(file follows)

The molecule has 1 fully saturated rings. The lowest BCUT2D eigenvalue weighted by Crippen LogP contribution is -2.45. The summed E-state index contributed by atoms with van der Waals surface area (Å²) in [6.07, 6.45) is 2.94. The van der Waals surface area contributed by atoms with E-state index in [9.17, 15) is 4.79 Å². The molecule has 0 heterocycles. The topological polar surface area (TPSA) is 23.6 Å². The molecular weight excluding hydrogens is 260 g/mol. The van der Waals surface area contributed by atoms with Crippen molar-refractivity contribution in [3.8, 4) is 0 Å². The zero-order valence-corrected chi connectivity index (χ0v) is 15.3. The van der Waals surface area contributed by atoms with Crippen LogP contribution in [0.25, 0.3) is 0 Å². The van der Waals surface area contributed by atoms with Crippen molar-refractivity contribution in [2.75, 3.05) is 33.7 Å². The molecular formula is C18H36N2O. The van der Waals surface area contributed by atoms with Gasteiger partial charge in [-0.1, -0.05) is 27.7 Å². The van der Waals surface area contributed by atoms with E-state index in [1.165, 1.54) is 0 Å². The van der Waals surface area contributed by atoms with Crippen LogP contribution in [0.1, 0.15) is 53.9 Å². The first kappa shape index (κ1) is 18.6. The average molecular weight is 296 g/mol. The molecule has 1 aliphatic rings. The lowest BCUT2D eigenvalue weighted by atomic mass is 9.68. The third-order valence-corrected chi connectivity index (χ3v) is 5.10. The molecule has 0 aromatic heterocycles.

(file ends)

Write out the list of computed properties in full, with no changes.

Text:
The molecule has 1 fully saturated rings. The lowest BCUT2D eigenvalue weighted by Crippen LogP contribution is -2.45. The summed E-state index contributed by atoms with van der Waals surface area (Å²) in [6.07, 6.45) is 2.94. The van der Waals surface area contributed by atoms with E-state index in [9.17, 15) is 4.79 Å². The molecule has 0 heterocycles. The topological polar surface area (TPSA) is 23.6 Å². The molecular weight excluding hydrogens is 260 g/mol. The van der Waals surface area contributed by atoms with Crippen molar-refractivity contribution in [3.8, 4) is 0 Å². The zero-order valence-corrected chi connectivity index (χ0v) is 15.3. The van der Waals surface area contributed by atoms with Crippen LogP contribution in [0.25, 0.3) is 0 Å². The van der Waals surface area contributed by atoms with Crippen molar-refractivity contribution in [2.75, 3.05) is 33.7 Å². The molecular formula is C18H36N2O. The van der Waals surface area contributed by atoms with Gasteiger partial charge in [-0.1, -0.05) is 27.7 Å². The van der Waals surface area contributed by atoms with E-state index in [1.165, 1.54) is 0 Å². The van der Waals surface area contributed by atoms with Crippen LogP contribution in [0.1, 0.15) is 53.9 Å². The first kappa shape index (κ1) is 18.6. The average molecular weight is 296 g/mol. The molecule has 1 aliphatic rings. The lowest BCUT2D eigenvalue weighted by atomic mass is 9.68. The third-order valence-corrected chi connectivity index (χ3v) is 5.10. The molecule has 0 aromatic heterocycles.